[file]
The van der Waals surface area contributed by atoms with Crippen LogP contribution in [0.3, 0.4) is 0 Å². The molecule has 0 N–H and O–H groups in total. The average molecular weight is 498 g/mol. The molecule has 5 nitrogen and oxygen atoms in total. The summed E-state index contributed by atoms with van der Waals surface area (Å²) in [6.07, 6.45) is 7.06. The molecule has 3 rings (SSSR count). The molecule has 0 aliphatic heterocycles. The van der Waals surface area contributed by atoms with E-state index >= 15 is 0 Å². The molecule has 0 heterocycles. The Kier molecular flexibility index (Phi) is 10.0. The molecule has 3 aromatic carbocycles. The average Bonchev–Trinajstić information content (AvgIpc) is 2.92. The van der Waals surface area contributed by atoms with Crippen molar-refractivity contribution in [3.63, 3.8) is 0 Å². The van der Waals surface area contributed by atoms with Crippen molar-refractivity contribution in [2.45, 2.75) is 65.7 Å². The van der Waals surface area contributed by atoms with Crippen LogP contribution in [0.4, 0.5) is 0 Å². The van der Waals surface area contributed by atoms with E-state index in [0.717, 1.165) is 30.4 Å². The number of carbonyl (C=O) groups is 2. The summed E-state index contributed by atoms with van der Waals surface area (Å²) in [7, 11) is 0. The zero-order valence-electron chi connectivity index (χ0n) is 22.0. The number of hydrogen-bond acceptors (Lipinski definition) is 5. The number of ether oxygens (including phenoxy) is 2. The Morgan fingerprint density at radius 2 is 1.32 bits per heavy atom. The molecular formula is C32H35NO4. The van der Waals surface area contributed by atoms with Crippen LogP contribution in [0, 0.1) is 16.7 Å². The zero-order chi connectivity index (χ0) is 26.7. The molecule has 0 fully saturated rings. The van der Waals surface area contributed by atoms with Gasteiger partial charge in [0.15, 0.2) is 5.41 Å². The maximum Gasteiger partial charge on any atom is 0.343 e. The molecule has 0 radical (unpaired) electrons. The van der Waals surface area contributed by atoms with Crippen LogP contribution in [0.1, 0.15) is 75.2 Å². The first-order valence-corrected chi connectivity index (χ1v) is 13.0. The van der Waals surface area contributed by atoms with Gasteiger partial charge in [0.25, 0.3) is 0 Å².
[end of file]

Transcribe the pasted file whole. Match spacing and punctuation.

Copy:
The van der Waals surface area contributed by atoms with Crippen LogP contribution in [0.3, 0.4) is 0 Å². The molecule has 0 N–H and O–H groups in total. The average molecular weight is 498 g/mol. The molecule has 5 nitrogen and oxygen atoms in total. The summed E-state index contributed by atoms with van der Waals surface area (Å²) in [6.07, 6.45) is 7.06. The molecule has 3 rings (SSSR count). The molecule has 0 aliphatic heterocycles. The van der Waals surface area contributed by atoms with E-state index >= 15 is 0 Å². The molecule has 0 heterocycles. The Kier molecular flexibility index (Phi) is 10.0. The molecule has 3 aromatic carbocycles. The average Bonchev–Trinajstić information content (AvgIpc) is 2.92. The van der Waals surface area contributed by atoms with Crippen molar-refractivity contribution in [3.63, 3.8) is 0 Å². The van der Waals surface area contributed by atoms with Crippen molar-refractivity contribution in [2.45, 2.75) is 65.7 Å². The van der Waals surface area contributed by atoms with Crippen LogP contribution in [0.4, 0.5) is 0 Å². The van der Waals surface area contributed by atoms with E-state index in [0.717, 1.165) is 30.4 Å². The number of carbonyl (C=O) groups is 2. The summed E-state index contributed by atoms with van der Waals surface area (Å²) in [7, 11) is 0. The zero-order valence-electron chi connectivity index (χ0n) is 22.0. The number of hydrogen-bond acceptors (Lipinski definition) is 5. The number of ether oxygens (including phenoxy) is 2. The Morgan fingerprint density at radius 2 is 1.32 bits per heavy atom. The molecular formula is C32H35NO4. The van der Waals surface area contributed by atoms with Crippen LogP contribution in [0, 0.1) is 16.7 Å². The zero-order chi connectivity index (χ0) is 26.7. The molecule has 0 fully saturated rings. The van der Waals surface area contributed by atoms with Gasteiger partial charge in [0.15, 0.2) is 5.41 Å². The maximum Gasteiger partial charge on any atom is 0.343 e. The molecule has 0 radical (unpaired) electrons. The van der Waals surface area contributed by atoms with Crippen LogP contribution in [0.1, 0.15) is 75.2 Å². The first-order valence-corrected chi connectivity index (χ1v) is 13.0. The van der Waals surface area contributed by atoms with Gasteiger partial charge in [0.25, 0.3) is 0 Å².